In theory not being a huge fan shouldn’t be a problem as one would expect a book to have a wider appeal than just the die-hard fans. (I’m not a great Charles Dickens fan either, for example, but I’ve recently enjoyed books which feature him as a character). The problem was that I felt rather as if I was on the outside looking in, invited to a party where I know a few people but they all know everyone else better and want to talk in detail about mutual (to them) acquaintances whose names I barely know. I feel a bit churlish saying this but I did feel the significance of some of the plot passed me by. 

A lot of it was very clever, though. I loved the parallel worlds, with and without Jane, in which Rose is confronted with the person she would have been if her interest in the Austen novels and their author hadn’t existed. Her online friendship with American girl Morgan, over in Bath for the festival, would never have existed and in particular I was taken with the dilemma in the romance which was failing for Rose’s in the world with Jane’s writing blossomed in the world without it — a clever touch which genuinely had me struggling to see who it would be resolved.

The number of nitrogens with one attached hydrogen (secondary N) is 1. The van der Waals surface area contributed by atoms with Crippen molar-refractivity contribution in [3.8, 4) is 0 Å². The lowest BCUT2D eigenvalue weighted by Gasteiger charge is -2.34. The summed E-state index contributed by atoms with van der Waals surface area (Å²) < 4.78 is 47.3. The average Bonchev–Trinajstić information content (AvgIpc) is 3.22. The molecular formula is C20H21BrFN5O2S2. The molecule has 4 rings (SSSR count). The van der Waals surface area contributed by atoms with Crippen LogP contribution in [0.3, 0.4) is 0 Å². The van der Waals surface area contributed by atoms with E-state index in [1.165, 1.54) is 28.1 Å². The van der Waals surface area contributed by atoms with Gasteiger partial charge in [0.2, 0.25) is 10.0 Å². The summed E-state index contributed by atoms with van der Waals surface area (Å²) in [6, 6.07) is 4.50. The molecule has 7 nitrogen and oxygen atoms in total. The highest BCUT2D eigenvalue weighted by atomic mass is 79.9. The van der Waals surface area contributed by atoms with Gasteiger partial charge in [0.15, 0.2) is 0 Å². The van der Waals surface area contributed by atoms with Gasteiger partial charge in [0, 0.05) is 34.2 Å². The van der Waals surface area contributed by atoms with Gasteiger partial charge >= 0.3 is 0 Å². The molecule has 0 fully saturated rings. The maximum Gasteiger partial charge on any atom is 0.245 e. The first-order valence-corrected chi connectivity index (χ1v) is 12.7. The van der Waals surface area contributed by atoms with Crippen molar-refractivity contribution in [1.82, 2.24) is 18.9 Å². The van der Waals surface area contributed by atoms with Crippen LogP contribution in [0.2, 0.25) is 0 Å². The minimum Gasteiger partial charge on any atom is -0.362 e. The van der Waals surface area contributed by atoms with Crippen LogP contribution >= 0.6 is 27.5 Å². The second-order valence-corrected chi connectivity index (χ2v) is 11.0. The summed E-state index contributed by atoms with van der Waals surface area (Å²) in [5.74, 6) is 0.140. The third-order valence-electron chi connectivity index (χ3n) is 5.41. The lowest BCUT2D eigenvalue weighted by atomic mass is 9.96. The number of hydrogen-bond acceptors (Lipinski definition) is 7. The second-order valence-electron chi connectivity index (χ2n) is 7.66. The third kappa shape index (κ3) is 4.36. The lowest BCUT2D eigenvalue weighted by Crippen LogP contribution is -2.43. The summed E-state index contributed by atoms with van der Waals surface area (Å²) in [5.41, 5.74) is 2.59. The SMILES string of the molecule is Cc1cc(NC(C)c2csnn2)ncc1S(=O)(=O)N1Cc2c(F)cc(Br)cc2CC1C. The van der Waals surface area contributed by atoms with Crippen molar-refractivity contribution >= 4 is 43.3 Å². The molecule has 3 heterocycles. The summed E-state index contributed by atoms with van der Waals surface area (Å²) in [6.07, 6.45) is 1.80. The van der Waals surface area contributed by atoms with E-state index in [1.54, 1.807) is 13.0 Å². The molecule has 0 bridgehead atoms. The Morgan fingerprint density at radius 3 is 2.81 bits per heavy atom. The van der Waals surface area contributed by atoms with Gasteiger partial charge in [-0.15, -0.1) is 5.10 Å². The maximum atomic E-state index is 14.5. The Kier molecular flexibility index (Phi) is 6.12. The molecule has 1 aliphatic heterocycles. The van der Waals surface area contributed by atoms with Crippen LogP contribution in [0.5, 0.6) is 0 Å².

I did enjoy this book, as I say, and any Austen fan will surely love it. It’s not the authors’ fault it didn’t quite touch my heart in the way I would have liked. 

Thanks to Netgalley and Canelo for a copy of this book in return for an honest review.

Book Review: A Dream of Italy by Nicky Pellegrino

A Dream of Italy by [Pellegrino, Nicky]Sometimes a book just hits the spot and Nicky Pellegrino’s A Dream of Italy did just that. Good books — even great books — don’t work for every reader and I confess I’m a bit picky, but I thought this book was utterly fabulous.